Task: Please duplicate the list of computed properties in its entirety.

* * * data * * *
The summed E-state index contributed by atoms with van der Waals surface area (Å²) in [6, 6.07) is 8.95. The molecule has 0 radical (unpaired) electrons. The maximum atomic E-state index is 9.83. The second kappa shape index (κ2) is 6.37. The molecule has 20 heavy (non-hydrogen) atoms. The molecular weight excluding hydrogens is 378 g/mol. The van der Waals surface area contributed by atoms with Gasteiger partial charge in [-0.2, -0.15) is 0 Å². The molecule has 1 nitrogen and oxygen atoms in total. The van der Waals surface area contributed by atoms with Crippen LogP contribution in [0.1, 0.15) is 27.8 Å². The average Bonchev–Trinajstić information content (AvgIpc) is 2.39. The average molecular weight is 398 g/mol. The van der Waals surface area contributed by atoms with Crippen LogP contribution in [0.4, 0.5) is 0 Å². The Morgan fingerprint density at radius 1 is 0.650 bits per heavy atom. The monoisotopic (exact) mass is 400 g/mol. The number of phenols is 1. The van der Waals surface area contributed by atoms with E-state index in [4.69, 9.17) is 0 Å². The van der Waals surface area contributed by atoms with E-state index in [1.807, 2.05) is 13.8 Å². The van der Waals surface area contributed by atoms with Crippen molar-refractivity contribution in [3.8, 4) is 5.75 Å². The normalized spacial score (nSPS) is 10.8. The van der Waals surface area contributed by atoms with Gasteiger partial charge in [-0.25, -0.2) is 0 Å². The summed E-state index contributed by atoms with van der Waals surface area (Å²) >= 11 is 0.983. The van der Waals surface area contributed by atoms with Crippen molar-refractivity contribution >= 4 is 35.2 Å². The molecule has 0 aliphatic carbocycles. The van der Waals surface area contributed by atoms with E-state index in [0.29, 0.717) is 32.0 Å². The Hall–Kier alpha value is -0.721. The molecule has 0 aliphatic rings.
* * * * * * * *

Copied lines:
The summed E-state index contributed by atoms with van der Waals surface area (Å²) in [6, 6.07) is 8.95. The molecule has 0 radical (unpaired) electrons. The maximum atomic E-state index is 9.83. The second kappa shape index (κ2) is 6.37. The molecule has 20 heavy (non-hydrogen) atoms. The molecular weight excluding hydrogens is 378 g/mol. The van der Waals surface area contributed by atoms with Gasteiger partial charge in [-0.2, -0.15) is 0 Å². The molecule has 1 nitrogen and oxygen atoms in total. The van der Waals surface area contributed by atoms with Crippen LogP contribution in [0.1, 0.15) is 27.8 Å². The average Bonchev–Trinajstić information content (AvgIpc) is 2.39. The average molecular weight is 398 g/mol. The van der Waals surface area contributed by atoms with Crippen LogP contribution in [0.4, 0.5) is 0 Å². The Morgan fingerprint density at radius 1 is 0.650 bits per heavy atom. The monoisotopic (exact) mass is 400 g/mol. The number of phenols is 1. The van der Waals surface area contributed by atoms with E-state index in [4.69, 9.17) is 0 Å². The van der Waals surface area contributed by atoms with E-state index in [1.807, 2.05) is 13.8 Å². The van der Waals surface area contributed by atoms with Crippen molar-refractivity contribution in [3.8, 4) is 5.75 Å². The normalized spacial score (nSPS) is 10.8. The van der Waals surface area contributed by atoms with Gasteiger partial charge in [-0.25, -0.2) is 0 Å². The summed E-state index contributed by atoms with van der Waals surface area (Å²) >= 11 is 0.983. The van der Waals surface area contributed by atoms with Crippen molar-refractivity contribution >= 4 is 35.2 Å². The molecule has 0 aliphatic carbocycles. The van der Waals surface area contributed by atoms with E-state index in [0.29, 0.717) is 32.0 Å². The Hall–Kier alpha value is -0.721. The molecule has 0 aliphatic rings.